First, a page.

By the festival's start on July 20, tickets to some shows, such as Charles Ross's "One-Man Star Wars Trilogy" at Woolly Mammoth Theatre, were impossible to obtain. (I secured a standing-room spot for that one.) The turnout was impressive for many other pieces I saw. A 5 p.m. performance of "Confessions of an Invisible Woman" July 24 at the National Building Museum, for example, was virtually sold out, and Friday's 6 p.m. show of the solidly mounted "Frida Vice-Versa" at the Touchstone Gallery was packed. A long line for "Le Corbier" at the Georgetown Swimming Pool on Friday began to form half an hour before the 9 p.m. show; every seat was filled, too, for a weekend performance at Woolly Mammoth of Rick Fiori's solo piece, "The Worst President Ever."
Fiori's act -- a Cupid's arrow aimed at W and tipped with strychnine -- was a 50-50 experience: some funny bits wrapped in some not funny ones. As a performer, Fiori is sweetly unaffected. He's better, though, at telling a story than embodying a character. His best notion is that of a clueless gay man, gazing longingly at a cutout of the president and hurling insults masked as encomiums. Less successful is his impersonation of an equally clueless Southern soldier's ex-wife making a pilgrimage to the White House gates.
Satire was also the main feature at "The Eddie Lounge Show," a good-natured sendup of lounge acts that provided Ed Spitzberg and a group of his friends an outlet for a pent-up need to sing. The environment was primitive -- a rickety little space called Warehouse Next Door -- but it somehow matched the genially fringey air of the 45-minute set, sung by the fictional Eddie and the Cosmos.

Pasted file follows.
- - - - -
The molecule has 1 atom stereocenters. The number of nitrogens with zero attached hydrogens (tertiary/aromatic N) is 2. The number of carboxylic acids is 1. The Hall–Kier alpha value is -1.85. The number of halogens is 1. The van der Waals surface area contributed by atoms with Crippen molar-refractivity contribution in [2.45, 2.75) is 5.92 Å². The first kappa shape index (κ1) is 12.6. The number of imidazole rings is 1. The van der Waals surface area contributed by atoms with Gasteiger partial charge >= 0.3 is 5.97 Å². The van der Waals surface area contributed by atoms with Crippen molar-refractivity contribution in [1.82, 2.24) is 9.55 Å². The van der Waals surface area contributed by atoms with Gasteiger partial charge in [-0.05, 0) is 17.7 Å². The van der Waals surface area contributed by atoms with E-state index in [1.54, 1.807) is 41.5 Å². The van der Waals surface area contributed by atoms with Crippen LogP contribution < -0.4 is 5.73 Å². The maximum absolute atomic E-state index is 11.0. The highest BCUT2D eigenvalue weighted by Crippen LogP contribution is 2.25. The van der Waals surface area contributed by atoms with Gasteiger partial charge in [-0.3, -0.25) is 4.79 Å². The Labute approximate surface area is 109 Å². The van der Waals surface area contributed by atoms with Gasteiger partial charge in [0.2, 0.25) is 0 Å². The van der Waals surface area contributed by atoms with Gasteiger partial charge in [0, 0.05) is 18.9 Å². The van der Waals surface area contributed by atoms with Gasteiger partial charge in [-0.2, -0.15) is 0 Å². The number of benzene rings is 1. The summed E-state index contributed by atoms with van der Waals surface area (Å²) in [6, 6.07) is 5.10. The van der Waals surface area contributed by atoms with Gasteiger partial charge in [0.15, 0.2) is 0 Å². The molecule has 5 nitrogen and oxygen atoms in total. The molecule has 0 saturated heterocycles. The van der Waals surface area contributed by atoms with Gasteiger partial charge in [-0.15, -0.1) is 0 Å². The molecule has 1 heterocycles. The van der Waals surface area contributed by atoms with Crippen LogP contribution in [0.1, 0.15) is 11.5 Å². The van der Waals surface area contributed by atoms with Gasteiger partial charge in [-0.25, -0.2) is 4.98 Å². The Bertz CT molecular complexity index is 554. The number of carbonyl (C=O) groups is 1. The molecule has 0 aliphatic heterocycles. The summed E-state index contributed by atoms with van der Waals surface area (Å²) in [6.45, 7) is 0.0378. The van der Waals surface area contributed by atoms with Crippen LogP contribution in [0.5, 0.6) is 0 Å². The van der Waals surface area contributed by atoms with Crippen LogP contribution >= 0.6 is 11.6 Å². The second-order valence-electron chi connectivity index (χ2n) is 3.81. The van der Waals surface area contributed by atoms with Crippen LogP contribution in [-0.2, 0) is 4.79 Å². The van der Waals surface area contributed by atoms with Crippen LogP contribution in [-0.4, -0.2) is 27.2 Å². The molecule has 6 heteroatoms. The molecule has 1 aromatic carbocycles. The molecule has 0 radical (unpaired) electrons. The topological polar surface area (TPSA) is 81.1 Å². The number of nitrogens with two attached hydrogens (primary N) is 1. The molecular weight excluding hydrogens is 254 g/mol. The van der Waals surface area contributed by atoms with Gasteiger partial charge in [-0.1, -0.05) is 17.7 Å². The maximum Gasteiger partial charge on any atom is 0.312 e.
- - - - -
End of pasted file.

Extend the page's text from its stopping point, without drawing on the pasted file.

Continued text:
Spitzberg, development director at Arena Stage, smartly kept things loose, almost karaoke-style. As Eddie, the lead singer, he invited audience members onstage for cameo roles in the Cosmos' renditions of the oeuvre of Barry Manilow and Neil Diamond. A bit in which a spectator is recruited for impromptu drumming was funny, and a duet of "We've Got Tonight" between the group's keyboard player (Alex Romain) and the lounge's cocktail waitress (Melissa Romain) evinced bona fide charm.
The find of the festival, for me, was "Abstract Nude." Performed only once, at Flashpoint-Mead Theatre Lab, the 70-minute play unfolded as a witty, finely observed glimpse at the ways in which a work of art can be viewed. Moving back in time, Suilebhan's drama tracks the passing through several hands of a sexually graphic painting. In the process, the lives of a diverse group, from a frustrated wife (Naomi Jacobson) to a dissolute slacker (Josh Thelin), are comically and poignantly revealed.
A staged reading, in which actors typically read from scripts on music stands, is not the best way to see a play. But it's a great way to hear one, and with a cast this good -- in addition to Jacobson and Thelin, top-notch contributions came from Teresa Castracane, Mauricio Alexander, Jen Plants, John Lescault and Jeffrey Bailey -- you heard a really strong play.
No doubt the inaugural Capital Fringe Festival brought new people to the theater. At the start of "Star Wars," for example, when Michael Kyrioglou, Woolly Mammoth's communications director, asked the audience how many had never been to Woolly before, most of the hands went up.
Still, pumping oxygen into a piece such as "Abstract Nude" may be the most vital service a fringe festival can do. Brienza, the festival director, said that the hope for next summer is to expand the number of performance spaces and offerings even further.
I say, bring it on.